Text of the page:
Digital microfluidics is a promising fluid processing technology used in lab-on-achip applications to perform chemical synthesis, particle filtration, immunoassays, and other biological protocols. Traditional digital microfluidic (DMF) devices consist of a 2D grid of coated electrodes over which droplets are manipulated. Selective activation of the electrodes results in an electrowetting effect that deforms the droplets and can move them around the electrode grid. More recently, electrowetting on dielectric has also been used to eject droplets and transfer them between opposing surfaces. This has given rise to new 3D DMF devices capable of more sophisticated routing patterns that can minimize crosscontamination between different biological reagents used during operation. A better understanding of electrowetting-induced droplet ejection is critical for the future development of efficient 3D DMF devices. The focus of this work was to better predict electrowetting-induced droplet ejection and to determine how droplet selection and electrode design influence the process. An improved model of droplet gravitational potential and interfacial energy throughout ejection was developed that predicts a critical electrowetting number necessary for successful detachment. Predictions using the new model agreed more closely with experimentally observed thresholds than previous models, especially for larger droplet volumes. Droplet ejection experiments were also performed with a variety of coplanar electrode designs featuring different numbers of electrode pieces and different spacings between features. The critical voltage for ejection was observed to be approximately the same for all designs, despite the poor predicted performance for the case with the widest spacing (200 πœ‡π‘š) where nearly 25% of the area beneath the droplet was dead space. Findings indicated that a critical electrowetting for ejection must be achieved at the contact line of a droplet rather than over the entire droplet region. Droplets were also ejected for the first time from devices with inkjet-printed electrodes, demonstrating the feasibility of future low-cost 3D DMF systems.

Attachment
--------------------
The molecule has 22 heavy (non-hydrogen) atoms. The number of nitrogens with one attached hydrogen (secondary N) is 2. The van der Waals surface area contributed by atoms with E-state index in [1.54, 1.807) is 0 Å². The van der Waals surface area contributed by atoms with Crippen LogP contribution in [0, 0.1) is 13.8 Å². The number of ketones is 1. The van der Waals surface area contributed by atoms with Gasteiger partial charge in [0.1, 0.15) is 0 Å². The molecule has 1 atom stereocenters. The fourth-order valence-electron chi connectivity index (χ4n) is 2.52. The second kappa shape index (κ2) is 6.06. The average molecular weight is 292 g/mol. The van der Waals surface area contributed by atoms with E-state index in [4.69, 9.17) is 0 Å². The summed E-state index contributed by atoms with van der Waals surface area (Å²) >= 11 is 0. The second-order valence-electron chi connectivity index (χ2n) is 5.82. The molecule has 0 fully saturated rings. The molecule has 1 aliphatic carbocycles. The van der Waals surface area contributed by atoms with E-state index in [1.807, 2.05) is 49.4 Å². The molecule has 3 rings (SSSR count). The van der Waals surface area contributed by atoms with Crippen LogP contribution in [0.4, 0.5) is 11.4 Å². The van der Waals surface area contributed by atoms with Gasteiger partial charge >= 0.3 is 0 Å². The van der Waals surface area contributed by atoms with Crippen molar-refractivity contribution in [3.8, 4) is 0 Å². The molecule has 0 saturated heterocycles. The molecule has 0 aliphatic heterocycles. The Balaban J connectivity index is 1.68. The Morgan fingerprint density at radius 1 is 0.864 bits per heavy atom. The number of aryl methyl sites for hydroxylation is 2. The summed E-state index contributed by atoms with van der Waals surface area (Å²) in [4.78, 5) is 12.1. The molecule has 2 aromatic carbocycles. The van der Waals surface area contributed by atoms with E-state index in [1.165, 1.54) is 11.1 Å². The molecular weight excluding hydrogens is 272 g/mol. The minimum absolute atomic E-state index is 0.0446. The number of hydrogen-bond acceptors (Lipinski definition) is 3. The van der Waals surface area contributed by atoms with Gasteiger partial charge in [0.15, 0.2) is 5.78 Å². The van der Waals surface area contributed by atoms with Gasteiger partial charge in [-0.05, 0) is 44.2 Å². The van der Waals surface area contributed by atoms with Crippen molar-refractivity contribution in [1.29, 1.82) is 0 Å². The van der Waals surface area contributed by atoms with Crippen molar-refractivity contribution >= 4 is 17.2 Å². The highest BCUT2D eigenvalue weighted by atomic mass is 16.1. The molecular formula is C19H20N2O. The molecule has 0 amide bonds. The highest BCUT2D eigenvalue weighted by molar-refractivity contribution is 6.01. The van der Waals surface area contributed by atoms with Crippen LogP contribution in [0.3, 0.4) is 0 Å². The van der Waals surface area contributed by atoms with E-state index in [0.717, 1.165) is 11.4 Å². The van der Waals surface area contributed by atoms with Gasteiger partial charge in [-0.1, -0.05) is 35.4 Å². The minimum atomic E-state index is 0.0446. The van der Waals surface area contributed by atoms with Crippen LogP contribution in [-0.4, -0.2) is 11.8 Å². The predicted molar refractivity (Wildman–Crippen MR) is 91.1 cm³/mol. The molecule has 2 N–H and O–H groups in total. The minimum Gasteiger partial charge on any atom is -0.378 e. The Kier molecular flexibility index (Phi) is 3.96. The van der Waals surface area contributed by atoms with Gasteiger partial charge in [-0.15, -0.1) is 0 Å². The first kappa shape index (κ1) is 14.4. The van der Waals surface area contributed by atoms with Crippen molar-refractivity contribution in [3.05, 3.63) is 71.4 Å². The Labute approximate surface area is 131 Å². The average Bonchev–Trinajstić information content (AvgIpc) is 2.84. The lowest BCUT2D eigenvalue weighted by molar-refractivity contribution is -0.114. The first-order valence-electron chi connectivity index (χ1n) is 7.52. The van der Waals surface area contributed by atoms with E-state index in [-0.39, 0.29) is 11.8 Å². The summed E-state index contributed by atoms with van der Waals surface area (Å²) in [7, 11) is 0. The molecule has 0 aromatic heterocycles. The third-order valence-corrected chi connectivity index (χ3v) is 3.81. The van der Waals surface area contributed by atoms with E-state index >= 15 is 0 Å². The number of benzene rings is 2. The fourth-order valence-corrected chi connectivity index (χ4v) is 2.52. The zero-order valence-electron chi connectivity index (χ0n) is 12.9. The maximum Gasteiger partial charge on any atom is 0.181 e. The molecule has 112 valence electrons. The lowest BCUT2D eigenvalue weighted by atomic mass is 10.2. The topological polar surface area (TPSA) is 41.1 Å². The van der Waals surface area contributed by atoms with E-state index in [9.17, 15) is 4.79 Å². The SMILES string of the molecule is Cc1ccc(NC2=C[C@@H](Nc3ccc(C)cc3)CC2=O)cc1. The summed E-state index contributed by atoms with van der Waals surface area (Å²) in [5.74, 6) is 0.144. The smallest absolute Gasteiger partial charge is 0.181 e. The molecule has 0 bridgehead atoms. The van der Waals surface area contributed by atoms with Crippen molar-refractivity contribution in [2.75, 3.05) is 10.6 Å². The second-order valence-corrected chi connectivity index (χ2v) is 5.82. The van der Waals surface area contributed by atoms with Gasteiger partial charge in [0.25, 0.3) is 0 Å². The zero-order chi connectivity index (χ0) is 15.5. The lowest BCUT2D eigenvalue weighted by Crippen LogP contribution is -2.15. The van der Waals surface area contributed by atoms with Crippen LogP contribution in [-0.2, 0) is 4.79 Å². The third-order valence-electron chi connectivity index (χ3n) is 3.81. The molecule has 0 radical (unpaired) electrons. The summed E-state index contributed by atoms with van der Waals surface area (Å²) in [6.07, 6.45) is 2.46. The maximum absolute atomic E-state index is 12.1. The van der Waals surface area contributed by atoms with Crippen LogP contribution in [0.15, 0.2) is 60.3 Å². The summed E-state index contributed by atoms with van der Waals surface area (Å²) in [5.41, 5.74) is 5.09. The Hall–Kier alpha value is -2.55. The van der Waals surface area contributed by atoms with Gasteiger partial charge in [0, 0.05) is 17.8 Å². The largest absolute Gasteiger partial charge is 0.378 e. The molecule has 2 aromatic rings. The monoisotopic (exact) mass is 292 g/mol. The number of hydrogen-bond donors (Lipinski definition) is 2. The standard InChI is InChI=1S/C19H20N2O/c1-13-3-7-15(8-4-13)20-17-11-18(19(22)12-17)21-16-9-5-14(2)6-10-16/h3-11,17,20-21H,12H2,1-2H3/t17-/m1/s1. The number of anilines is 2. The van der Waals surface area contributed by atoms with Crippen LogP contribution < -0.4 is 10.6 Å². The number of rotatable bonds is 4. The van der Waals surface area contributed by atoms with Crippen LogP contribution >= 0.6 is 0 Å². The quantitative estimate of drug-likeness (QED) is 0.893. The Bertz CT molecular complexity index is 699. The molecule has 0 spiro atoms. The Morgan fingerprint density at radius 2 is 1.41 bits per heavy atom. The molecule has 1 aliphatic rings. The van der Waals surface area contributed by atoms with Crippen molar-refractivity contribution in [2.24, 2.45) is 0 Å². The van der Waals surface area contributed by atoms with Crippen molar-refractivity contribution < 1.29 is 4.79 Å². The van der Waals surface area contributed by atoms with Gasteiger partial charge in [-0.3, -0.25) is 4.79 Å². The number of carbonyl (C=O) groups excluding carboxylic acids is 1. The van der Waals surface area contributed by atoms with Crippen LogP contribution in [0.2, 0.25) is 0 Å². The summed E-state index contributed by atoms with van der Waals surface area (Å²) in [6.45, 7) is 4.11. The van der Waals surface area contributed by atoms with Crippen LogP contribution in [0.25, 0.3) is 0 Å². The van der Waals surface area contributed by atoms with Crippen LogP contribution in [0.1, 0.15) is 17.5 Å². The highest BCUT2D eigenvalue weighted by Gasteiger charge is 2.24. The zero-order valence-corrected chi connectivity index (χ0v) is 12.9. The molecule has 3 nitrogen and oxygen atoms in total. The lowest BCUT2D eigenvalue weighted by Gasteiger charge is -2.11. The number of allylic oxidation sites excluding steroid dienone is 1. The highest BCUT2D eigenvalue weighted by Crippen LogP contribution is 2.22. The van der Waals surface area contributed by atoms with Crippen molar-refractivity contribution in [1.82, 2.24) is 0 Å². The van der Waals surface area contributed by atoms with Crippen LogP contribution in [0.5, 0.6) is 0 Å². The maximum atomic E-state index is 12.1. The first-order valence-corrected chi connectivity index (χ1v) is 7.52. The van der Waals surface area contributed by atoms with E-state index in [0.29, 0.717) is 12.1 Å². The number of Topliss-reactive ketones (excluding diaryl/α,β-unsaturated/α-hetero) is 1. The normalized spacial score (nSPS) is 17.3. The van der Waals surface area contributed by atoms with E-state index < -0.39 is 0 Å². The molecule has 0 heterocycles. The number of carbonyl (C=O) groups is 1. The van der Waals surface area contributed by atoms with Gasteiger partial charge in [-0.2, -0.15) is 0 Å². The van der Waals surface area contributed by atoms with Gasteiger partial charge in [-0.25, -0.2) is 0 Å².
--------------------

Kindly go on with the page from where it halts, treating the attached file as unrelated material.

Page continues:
Library of Congress Subject Headings

Microfluidic devices--Design and construction; Electrostatic atomization; Spraying--Equipment and supplies

Publication Date


Document Type


Student Type


Degree Name

Engineering (Ph.D.)

Department, Program, or Center

Engineering (KGCOE)


Michael Schertzer

Advisor/Committee Member

Vinay Abhyankar

Advisor/Committee Member

Ke Du


RIT – Main Campus

Plan Codes